Sunday, October 30, 2005

Street Sainthood

Australians tend to regard all asylum-seeking as Muslim. Perhaps it is because many asylum seekers are from Muslim countries such as Afghanistan and Iraq. Perhaps because many women seeking asylum wear head scarves.

But asylum seeking is part of a long Muslim tradition that began with the Prophet Muhammad. The Islamic calendar commences from the time our Prophet and his companions sought asylum with the people of Yathrib, a town north of the Prophet’s hometown of Makkah.

Among these were many poor and destitute men often too weak or ill to work, who lived on a raised platform in the mosque of the Prophet. They were known as the “As’hab as-Suffah” or “People of the Platform”. They were the homeless, the street people of their day.

A friend who once told me about her brother who lived on the streets. Some months back, I met him for the first time on an inner-city street. It was an unusual and accidental encounter.

I had just parked my car near the intersection of Elizabeth and Cleveland Streets in Strawberry Hills. It was almost midday, and I was meeting a colleague for lunch at our favourite Lebanese restaurant.

He was standing near a shopping trolley containing bottles of water and different kids of soaps. He was babbling away in conversation with people I couldn’t see. He then approached me, holding a wet window cleaner.

“Can I clean your windscreen, Sir?”

Before I could say no, he was already onto the second window. Within 5 minutes, the windows of my humble Daihatsu hatchback were sparkling.

I asked him his name. “My name’s As, short for Aslam”.

I stayed with Aslam for a while. We looked an unusual pair, me in my business suit and Aslam in his t-shirt, trackies and sneakers with no socks. He told me he’d been wiping windscreens for a couple of years. He answered my questions and those of others. It seemed like he was talking to people I couldn’t see.

Aslam told me he stayed at Matthew Talbot Hostel sometimes. MTH is a hostel run by the Catholic Church which serviced hundreds of homeless men.

Of course, the Hostel cannot accommodate all of the many thousands of homeless people, most of whom suffer from untreated psychiatric illnesses and have been turned away by their families. These men can often be found sleeping on park benches or outside churches.

Yet even the most unwell of people have dignity and pride. I felt inspired watching Aslam approach people confidently and sell his services. He didn’t insist on drivers offering him tips.

“I just wanna do something useful”, Aslam told me.

Later, my colleague finally arrived for lunch. I told him about Aslam, and we could see him from the front window of the restaurant cleaning away. My colleague was of Lebanese background, and suggested that perhaps Aslam had some kind of Arab or Muslim background.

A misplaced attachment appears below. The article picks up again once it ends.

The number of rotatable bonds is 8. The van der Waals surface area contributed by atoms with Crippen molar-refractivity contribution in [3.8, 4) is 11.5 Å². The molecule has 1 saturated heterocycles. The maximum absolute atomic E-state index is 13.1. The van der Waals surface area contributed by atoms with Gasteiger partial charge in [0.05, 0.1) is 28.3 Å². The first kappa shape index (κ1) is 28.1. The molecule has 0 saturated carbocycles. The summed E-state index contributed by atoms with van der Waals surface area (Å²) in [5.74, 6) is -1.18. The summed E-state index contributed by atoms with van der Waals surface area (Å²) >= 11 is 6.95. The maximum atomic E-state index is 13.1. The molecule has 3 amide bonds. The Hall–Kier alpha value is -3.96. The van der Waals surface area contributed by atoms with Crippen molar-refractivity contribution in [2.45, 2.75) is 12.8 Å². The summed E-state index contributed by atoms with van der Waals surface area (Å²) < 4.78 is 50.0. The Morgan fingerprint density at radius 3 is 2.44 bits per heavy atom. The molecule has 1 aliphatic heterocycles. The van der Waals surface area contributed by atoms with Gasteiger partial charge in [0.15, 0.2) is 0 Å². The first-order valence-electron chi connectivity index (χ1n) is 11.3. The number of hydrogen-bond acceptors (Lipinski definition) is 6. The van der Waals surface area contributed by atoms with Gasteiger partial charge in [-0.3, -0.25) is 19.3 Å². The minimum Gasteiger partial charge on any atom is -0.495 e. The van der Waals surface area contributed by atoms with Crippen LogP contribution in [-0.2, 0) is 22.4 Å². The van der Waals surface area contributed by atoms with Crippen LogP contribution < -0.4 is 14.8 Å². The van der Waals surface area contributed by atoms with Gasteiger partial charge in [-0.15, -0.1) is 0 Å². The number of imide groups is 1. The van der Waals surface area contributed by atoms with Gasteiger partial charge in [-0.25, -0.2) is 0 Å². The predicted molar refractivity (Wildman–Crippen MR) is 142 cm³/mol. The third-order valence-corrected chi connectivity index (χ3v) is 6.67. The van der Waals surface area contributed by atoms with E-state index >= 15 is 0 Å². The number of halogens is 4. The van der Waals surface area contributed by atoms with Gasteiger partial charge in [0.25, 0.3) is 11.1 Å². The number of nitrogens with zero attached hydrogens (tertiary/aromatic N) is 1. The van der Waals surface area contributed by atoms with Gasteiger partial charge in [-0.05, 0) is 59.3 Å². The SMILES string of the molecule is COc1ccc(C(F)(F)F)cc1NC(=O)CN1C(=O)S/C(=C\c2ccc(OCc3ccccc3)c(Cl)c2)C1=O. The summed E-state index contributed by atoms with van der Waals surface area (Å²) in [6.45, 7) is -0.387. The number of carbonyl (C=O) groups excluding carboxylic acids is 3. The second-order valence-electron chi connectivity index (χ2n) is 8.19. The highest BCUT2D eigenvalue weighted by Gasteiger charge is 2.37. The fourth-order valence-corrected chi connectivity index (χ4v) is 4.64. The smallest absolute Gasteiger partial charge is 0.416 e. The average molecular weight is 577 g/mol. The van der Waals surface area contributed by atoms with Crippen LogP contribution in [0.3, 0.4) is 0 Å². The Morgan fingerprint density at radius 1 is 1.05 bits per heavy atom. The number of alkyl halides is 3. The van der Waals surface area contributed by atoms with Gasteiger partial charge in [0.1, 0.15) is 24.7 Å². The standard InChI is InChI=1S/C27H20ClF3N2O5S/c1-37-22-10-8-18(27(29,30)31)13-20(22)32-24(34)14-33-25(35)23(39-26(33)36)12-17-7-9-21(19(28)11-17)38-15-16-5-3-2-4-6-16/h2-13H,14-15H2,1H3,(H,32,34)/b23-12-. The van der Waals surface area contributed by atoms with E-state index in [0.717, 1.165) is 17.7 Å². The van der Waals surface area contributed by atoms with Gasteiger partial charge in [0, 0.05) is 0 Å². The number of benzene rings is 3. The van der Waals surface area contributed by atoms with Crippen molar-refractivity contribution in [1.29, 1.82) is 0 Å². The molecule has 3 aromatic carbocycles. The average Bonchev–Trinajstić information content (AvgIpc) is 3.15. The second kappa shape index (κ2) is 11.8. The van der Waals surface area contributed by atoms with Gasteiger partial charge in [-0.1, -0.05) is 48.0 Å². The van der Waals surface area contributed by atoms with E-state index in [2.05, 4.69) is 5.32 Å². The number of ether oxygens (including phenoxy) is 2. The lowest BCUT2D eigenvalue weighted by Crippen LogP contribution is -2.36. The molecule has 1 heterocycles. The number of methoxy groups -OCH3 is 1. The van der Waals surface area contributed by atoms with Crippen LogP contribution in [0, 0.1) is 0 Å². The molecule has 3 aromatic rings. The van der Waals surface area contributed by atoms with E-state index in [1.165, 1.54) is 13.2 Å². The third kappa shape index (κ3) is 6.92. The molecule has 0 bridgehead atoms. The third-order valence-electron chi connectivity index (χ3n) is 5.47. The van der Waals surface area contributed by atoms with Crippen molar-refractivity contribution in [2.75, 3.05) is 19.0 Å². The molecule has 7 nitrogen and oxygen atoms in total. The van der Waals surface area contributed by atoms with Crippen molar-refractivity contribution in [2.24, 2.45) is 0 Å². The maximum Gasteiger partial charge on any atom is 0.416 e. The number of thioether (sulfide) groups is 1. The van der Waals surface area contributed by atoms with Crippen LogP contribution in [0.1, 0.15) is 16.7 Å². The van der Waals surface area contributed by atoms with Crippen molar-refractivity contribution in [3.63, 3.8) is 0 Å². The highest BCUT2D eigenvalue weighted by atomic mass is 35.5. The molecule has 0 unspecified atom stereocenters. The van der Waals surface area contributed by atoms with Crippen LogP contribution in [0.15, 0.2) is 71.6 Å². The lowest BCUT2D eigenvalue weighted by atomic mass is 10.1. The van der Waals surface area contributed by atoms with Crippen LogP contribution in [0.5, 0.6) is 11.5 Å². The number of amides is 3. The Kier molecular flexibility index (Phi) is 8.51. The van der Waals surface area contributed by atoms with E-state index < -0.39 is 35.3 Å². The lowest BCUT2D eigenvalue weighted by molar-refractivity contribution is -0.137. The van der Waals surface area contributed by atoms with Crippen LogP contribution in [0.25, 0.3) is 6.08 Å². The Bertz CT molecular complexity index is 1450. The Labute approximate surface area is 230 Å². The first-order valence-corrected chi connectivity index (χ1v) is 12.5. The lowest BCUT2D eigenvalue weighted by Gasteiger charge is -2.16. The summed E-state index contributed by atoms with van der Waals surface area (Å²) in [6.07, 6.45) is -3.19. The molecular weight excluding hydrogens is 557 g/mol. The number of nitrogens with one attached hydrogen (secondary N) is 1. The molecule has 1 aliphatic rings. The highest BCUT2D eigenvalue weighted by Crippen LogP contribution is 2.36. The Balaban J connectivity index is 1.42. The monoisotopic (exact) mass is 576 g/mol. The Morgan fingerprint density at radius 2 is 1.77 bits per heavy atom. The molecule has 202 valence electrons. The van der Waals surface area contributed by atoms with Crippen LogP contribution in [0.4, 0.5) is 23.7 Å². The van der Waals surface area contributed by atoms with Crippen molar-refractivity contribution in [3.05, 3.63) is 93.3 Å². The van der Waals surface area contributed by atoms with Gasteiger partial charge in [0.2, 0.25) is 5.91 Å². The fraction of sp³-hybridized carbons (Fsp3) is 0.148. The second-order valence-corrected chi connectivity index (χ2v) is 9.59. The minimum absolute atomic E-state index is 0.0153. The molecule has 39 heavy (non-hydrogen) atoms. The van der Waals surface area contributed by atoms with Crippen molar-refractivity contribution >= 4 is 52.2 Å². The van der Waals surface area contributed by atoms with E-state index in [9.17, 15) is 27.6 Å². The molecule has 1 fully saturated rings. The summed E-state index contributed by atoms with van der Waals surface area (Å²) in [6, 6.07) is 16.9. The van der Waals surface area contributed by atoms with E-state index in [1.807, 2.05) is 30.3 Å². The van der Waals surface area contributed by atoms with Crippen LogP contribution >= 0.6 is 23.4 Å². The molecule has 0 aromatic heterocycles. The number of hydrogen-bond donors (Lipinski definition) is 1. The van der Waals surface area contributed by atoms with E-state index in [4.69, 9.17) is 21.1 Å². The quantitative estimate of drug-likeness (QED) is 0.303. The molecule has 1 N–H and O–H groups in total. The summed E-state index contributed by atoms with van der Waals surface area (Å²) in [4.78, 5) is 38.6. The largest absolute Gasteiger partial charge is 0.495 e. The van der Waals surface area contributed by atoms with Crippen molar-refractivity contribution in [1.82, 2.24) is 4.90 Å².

He also told me the words “Aslam” and “Muslim” both come from the same Arabic root-word which means to surrender and find peace. Standing with Aslam watching him content with a few dollars and his dignity intact made me feel a strange peace.

In most religious and legal traditions, the mentally ill are regarded as without blame. In Islamic traditions, the mentally ill are not subject to the law whilst affected by their illness. A person who lives and dies whilst in a state of mental illness is a veritable saint.

Islamic tradition ascribes the highest spiritual states to the homeless. The spiritual tradition of Islam, known as Sufism, is named after the People of the “Suffah”, referring to a platform in the Prophet’s Mosque where the homeless were accommodated.

The Prophet Muhammad is reported as spending much of his time with a women suffering from schizophrenia. She would take him by the hand to an old ruined house she squatted in. He would sit and listen to her babbling. He would ask her to pray for him.

A Prophet asking a schizophrenic to pray for him? Why? Because he knew that her prayers would always be answered. Because this woman was a veritable saint.

Christ spend much of his time with the socially stigmatised – sex workers, tax collectors, the poor and homeless. He gave them his time and his love. He realised that true greatness arises from service to those less fortunate.

“Beware the prayer of someone you oppress, for their prayers reach God without any barrier.” People damned by society are the truly oppressed. When they pray against you, watch out. But when they wish you well, expect to find peace and joy.

I found that after spending just 15 minutes watching Aslam. I gave him $20, a small price to pay for peace of mind. And if he ever reads this, I hope St Aslam prays for my soul.


© Irfan Yusuf 2005

0 comment(s):

Post a Comment

<< Home